The resurgence of the residential community in downtown Los Angeles has come with numerous urban design interventions, from bike lanes to parklets to new transit stations. Not all of the neighborhood’s stakeholders, however, are happy about the changes. The film industry, one of the most powerful of those groups, has grown increasingly outspoken in its concerns about how the modifications are impacting business.
Downtown’s impressive mix of Art Deco, Beaux-Arts, and Postmodern buildings, along with abundant surface parking lots and alleys, comprises the city’s busiest collection of off-studio filming locations. In 2012 alone, on-site film industry shoots downtown totaled 8,394 production days, according to Film L.A., a nonprofit created by the city and county to balance the business of filming with its impacts on neighborhoods.
One downtown neighborhood in particular, known as the Historic Core, a boomtown for the new residential population, is an especially popular filming location. The film industry uses the neighborhood as a proxy for any older city in the United States, such as New York or Chicago. “It’s the only place in Los Angeles that doubles for them,” said Paul Audley, president and CEO of Film L.A.
In November 2011, however, an unexpected conflict arose when the city unveiled a buffered bike lane painted bright green and running along Spring Street between Cesar Chavez Avenue and 9th Street, the heart of the Historic Core. Just weeks after the lane opened, Film L.A. announced that the green color was adversely impacting film shoots. According to Audley, the bike lane “killed filming for three weeks,” as crews scrambled to find a way to cover up the incongruous green streak.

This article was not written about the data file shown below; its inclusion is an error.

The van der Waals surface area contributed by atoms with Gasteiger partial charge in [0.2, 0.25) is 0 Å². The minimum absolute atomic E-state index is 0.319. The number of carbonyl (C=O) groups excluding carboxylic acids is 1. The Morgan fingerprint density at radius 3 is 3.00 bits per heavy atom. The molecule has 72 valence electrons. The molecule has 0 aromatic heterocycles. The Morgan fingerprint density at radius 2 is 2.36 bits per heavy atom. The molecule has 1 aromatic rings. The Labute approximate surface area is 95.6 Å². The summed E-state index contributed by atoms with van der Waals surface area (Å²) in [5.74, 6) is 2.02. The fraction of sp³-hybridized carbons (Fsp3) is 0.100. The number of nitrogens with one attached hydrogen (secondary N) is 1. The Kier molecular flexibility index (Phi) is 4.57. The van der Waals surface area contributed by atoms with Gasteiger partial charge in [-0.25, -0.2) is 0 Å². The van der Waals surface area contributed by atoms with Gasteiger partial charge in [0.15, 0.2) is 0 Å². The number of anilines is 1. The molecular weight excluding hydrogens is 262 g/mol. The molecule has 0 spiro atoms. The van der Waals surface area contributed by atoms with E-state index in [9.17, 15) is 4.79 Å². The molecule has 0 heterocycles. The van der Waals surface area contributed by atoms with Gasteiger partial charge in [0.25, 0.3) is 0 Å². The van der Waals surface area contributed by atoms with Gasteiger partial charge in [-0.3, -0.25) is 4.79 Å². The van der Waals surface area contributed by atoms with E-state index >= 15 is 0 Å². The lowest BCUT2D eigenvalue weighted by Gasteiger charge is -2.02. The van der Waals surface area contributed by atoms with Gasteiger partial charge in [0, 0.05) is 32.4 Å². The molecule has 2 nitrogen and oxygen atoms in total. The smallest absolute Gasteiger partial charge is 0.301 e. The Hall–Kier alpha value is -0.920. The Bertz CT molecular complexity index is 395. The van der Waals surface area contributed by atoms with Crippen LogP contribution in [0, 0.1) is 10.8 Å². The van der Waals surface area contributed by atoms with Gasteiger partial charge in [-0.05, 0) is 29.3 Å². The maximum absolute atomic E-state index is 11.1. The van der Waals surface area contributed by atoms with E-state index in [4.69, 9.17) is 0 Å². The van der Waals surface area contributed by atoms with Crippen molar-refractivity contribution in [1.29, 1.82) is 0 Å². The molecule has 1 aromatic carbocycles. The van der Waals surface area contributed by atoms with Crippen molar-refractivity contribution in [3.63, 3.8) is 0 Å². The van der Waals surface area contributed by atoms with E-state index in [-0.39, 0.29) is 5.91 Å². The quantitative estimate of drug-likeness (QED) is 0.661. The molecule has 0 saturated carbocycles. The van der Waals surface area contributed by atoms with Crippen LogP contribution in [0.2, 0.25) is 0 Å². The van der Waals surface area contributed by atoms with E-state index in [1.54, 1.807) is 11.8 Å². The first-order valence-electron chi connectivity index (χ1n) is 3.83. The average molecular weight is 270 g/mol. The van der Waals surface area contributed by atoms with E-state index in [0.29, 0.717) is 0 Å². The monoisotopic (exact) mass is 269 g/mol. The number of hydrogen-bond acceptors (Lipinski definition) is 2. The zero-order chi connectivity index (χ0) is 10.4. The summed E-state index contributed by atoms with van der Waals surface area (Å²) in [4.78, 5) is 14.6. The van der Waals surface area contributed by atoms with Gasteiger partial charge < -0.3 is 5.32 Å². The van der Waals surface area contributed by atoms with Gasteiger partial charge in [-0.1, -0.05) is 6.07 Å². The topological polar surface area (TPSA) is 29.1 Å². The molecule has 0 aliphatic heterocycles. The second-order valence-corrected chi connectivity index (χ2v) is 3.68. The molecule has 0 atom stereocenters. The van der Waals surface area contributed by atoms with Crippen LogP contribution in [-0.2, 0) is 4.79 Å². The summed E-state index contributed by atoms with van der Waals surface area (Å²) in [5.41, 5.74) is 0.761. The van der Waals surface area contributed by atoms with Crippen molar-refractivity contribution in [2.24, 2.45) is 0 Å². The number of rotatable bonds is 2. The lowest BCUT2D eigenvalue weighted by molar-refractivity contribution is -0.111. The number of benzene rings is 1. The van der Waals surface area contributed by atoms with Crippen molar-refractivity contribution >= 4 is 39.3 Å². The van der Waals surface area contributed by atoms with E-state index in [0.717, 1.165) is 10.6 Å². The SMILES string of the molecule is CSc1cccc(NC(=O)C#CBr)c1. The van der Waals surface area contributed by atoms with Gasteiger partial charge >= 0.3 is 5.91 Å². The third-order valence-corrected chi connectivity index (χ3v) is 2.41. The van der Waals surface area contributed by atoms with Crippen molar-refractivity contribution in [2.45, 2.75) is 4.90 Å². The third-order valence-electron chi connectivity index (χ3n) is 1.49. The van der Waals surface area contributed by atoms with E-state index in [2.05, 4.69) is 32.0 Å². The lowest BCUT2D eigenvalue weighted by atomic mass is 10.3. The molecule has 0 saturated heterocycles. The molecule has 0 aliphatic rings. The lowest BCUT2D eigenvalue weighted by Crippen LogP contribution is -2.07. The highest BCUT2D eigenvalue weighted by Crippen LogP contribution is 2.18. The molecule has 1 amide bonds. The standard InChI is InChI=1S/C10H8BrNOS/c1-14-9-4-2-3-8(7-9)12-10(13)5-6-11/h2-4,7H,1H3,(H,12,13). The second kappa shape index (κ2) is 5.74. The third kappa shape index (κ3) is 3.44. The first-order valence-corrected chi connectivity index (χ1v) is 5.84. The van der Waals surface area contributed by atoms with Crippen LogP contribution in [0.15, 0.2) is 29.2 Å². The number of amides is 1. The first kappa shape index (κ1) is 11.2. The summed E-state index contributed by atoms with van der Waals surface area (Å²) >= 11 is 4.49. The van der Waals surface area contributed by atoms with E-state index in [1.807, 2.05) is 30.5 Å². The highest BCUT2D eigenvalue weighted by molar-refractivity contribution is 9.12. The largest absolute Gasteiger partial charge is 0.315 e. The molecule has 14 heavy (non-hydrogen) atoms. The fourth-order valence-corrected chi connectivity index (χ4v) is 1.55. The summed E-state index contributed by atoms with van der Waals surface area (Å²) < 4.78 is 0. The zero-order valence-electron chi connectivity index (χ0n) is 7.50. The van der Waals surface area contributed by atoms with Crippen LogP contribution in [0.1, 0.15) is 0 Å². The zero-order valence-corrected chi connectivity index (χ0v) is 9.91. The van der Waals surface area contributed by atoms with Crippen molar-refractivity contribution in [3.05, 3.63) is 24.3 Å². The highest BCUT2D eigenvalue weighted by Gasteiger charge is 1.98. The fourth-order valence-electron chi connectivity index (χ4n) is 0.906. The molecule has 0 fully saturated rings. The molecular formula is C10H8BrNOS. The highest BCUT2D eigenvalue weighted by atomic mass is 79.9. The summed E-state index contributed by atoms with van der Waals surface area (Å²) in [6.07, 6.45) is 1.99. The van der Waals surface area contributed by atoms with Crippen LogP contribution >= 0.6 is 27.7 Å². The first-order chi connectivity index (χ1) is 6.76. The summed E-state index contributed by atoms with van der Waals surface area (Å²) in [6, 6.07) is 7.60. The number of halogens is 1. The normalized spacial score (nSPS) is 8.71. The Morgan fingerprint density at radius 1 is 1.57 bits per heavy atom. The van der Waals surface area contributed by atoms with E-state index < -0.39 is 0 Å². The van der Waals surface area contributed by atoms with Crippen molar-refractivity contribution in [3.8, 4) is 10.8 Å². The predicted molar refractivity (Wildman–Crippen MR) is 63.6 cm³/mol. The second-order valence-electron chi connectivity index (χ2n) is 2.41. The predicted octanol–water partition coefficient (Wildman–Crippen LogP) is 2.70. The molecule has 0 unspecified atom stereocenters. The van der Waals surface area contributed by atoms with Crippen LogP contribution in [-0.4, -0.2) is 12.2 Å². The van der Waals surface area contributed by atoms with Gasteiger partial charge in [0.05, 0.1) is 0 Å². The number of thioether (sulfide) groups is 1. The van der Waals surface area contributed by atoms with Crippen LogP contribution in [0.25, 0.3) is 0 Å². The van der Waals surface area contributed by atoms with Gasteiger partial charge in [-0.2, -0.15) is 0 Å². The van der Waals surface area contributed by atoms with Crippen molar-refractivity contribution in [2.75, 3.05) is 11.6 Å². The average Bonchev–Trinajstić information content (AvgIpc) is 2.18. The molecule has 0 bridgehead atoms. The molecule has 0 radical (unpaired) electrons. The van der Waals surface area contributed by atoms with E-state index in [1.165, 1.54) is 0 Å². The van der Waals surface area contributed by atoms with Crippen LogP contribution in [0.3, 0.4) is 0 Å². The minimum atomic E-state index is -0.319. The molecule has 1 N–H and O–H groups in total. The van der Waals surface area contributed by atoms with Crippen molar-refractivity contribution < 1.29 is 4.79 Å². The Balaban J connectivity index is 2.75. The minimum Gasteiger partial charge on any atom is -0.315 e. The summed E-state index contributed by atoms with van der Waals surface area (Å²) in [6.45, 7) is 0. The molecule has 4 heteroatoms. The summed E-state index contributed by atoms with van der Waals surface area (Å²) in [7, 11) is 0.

The bike lane is only one example of street level decisions that can ruin the illusion the film industry desires. For instance, palm trees, ubiquitous in Los Angeles but not elsewhere, take certain locations out of play. Audley cited the headquarters of the Los Angeles Police Department as a building that would attract the gaze of a lot more cameras if not for its landscaping.
With two new parklets opening on Spring Street in January, to be followed shortly by the Bike Nation bike-sharing system, plus a downtown streetcar project backed by a voter-approved tax increase, Film L.A. has plenty of work on the horizon to make sure that the neighborhood continues to play the role of back lot for Hollywood. Since the Spring Street bike lane controversy, Film L.A. has worked closely with the mayor’s office, the city council, and other city departments to improve the siting of such urban initiatives. According to Audley, Film L.A. will not oppose any of the projects, “because they are important to the future of downtown, to keep it vibrant and alive.” He acknowledged, though, that more work is required “to consider the needs of this critical industry as these projects go forward.”
To Daveed Kapoor, a downtown resident, registered architect, and one of the designers of the Spring Street parklet, the proximity of these new facilities to the work of the film industry has multiple benefits. “We’re going to export images of a new type of city,” said Kapoor, adding that the parklets and the bike lane will slow traffic on the street, making it a safer place for film crews to work.
Rick Coca, spokesperson for Council member José Huizar, who represents the area, stressed that the film industry will have to adjust to the new reality of downtown: “You have 50,000 people living there, as opposed to 10,000 people living there ten years ago…500,000 people work there.”
Clearly, the ghost town quality that made downtown such an attractive back lot for the film industry—like the era of the early 20th century that built the neighborhood—is a thing of the past.